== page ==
Do you ever feel like you need to escape? Perhaps to take a few moments to clear your mind of all things to do with a certain virus, shelter-in-place orders, or empty grocery store shelves? Well, we’ve got you covered. Let’s hop into our imaginary time machine and travel back to the mid-1630s when the Dutch fell helplessly and hopelessly in love with…tulips. Yes, tulips – come on, step inside, there’s no time to waste.
In his book Extraordinary Popular Delusions and the Madness of Crowds Scottish journalist Charles Mackay‡ chronicles what came to be known as Holland’s period of ‘tulipomania’ wherein the flower – for a few short years – became the hottest commodity in the land. To satisfy its meteoric rise in popularity, ‘[n]obles, citizens, farmers, mechanics, sea-men, footmen, maid-servants, even chimney-sweeps and old clothes-women, dabbled in tulips. People of all grades converted their property into cash, and invested it in flowers. Houses and lands were offered for sale at ruinously low prices, or assigned in payment of bargains made at the tulip-mart.’(1) According to an article by Dan Piepenbring in The Paris Review, ‘speculators began to trade in what were essentially tulip futures’ and, along with cash sales, buyers also bartered an astonishing list of items for a single root of the Viceroy, a rare species of the plant. Included in the tally of acceptable exchanges were a ‘silver drinking cup,’ ‘four tuns of beer,’ and a ‘complete bed’ – are we starting to see a theme here? A further option, ‘one thousand lbs. of cheese,’ led us to wonder how exactly that payment would be arranged, possibly – one assumes – with the help of the ‘four fat oxen’ which were also acceptable. In short, Piepenbring notes, Mackay’s cautionary tale of tulipomania exposes the tumult and delirium that can ensue in a period of ‘unchecked speculation and financial fecklessness—usually as an analog to our own.’(2)
Now let’s fast forward to the present day. First it was bathroom tissue. Then it was bottled water. Now, however, it seems that alcohol is the new tulip bulb, metaphorically speaking, with folks filling carts, car trunks, and spare rooms with cases of beer and bottles of liquor. Around the country, stores are reporting a significant uptick in alcohol sales as customers confront the reality of social distancing – or distant socializing as it has, perhaps more positively, also been dubbed – and enforced isolation. And with bars, restaurants, and clubs shuttered in many states, it seems almost inevitable that consumers will stockpile the ingredients for their favorite concoctions, often buying in bulk in the face of an unknown retail future. Another example of the race of conspicuous consumption, this presumably short-lived frenzy has seen states with previously strict laws on alcohol retail allowing sales online or by phone, with some even offering curbside pickup.
Moreover, in permissive California, locus of one of the earliest state-wide shelter-in-place mandates, San Francisco has seen a monumental increase in demand for Saucey, an app-based service that delivers beer, wine, and hard liquor directly to a customer’s door. Think mid-week pizza delivery and you’ve got the general idea. In a SF Weekly article, it was revealed that since March 19th 2020 when California’s governor, Gavin Newsom, first announced the shelter-in-place order ‘Saucey experienced an unprecedented spike in users on their alcohol delivery platform, with a 300% increase in area sales compared to a standard Thursday.’(3) But while embracing the tech, San Franciscans are also wary of delivery services as a vector for COVID-19 transmission leading the company to implement ‘enhanced safety measures in delivery procedures, including no-contact delivery, no-contact ID scanning, and the elimination of signatures upon receipt of delivery.’(4) In short, Californians’ impulse to ‘safely’ drink away the time in semi-quarantine is satisfied, once again, by high tech and an app.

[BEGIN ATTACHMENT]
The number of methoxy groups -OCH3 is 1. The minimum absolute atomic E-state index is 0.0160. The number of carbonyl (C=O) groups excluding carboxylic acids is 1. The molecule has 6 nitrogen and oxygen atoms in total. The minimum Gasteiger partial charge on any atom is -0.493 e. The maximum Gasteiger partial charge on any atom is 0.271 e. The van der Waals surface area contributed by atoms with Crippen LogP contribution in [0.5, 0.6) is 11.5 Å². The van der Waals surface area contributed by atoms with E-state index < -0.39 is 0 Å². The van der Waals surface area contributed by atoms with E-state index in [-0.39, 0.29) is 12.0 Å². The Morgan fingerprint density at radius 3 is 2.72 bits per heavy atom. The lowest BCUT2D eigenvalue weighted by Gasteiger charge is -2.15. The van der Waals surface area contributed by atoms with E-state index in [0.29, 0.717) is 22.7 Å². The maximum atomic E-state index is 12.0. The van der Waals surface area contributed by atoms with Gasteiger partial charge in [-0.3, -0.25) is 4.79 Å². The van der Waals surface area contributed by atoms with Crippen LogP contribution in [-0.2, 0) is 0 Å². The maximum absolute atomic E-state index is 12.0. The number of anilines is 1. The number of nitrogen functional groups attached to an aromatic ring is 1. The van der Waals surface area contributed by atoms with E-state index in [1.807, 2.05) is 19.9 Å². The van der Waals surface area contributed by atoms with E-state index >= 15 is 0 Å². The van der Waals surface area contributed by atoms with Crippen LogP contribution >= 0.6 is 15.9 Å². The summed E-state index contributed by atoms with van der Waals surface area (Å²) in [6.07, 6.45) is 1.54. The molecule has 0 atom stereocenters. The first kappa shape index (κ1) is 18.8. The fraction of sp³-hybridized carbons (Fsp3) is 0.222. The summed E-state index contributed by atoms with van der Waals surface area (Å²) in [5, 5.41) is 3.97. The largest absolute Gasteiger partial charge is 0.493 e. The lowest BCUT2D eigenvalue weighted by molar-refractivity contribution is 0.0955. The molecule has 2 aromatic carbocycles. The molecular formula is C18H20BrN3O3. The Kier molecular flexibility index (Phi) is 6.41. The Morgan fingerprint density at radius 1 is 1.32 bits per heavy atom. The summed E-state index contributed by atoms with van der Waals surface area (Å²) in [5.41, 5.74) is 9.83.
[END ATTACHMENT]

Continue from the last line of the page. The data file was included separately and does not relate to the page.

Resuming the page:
All of which is well and good for those living in a Saucey-served area (currently Chicago, Dallas, New York City, and Washington DC, in addition to most metropolitan areas of California) but what about those outside of the company’s catchment area? What about those, say, in China…
According to an article published by National Public Radio (NPR), a specific group of Chinese liquor aficionados are being offered a perhaps unlikely ‘reward’ for their service in the fight to contain COVID-19.
Unlike their counterparts in Zhejiang province, some 1443 medical staff from Guizhou province who are on the frontline of combatting the spread of the virus have been offered the opportunity to purchase ‘up to six bottles of the nation’s most sought-after liquor — a locally produced, 106 proof Maotai liquor called Feitian — at 1,499 yuan ($210) per bottle.’ Back in November last year, we highlighted to problem of potentially contaminated Moutai in our article ‘Could Methanol Lurk in your Favorite Cocktail? Bootleg Booze & Toxic Tipples’ which, even under the best of circumstances, is described as having a flavor profile ‘somewhere between kerosene and paint stripper.’(6) And being given a ‘gift’ that requires payment must leave an altogether different level of bad taste in a recipient’s mouth.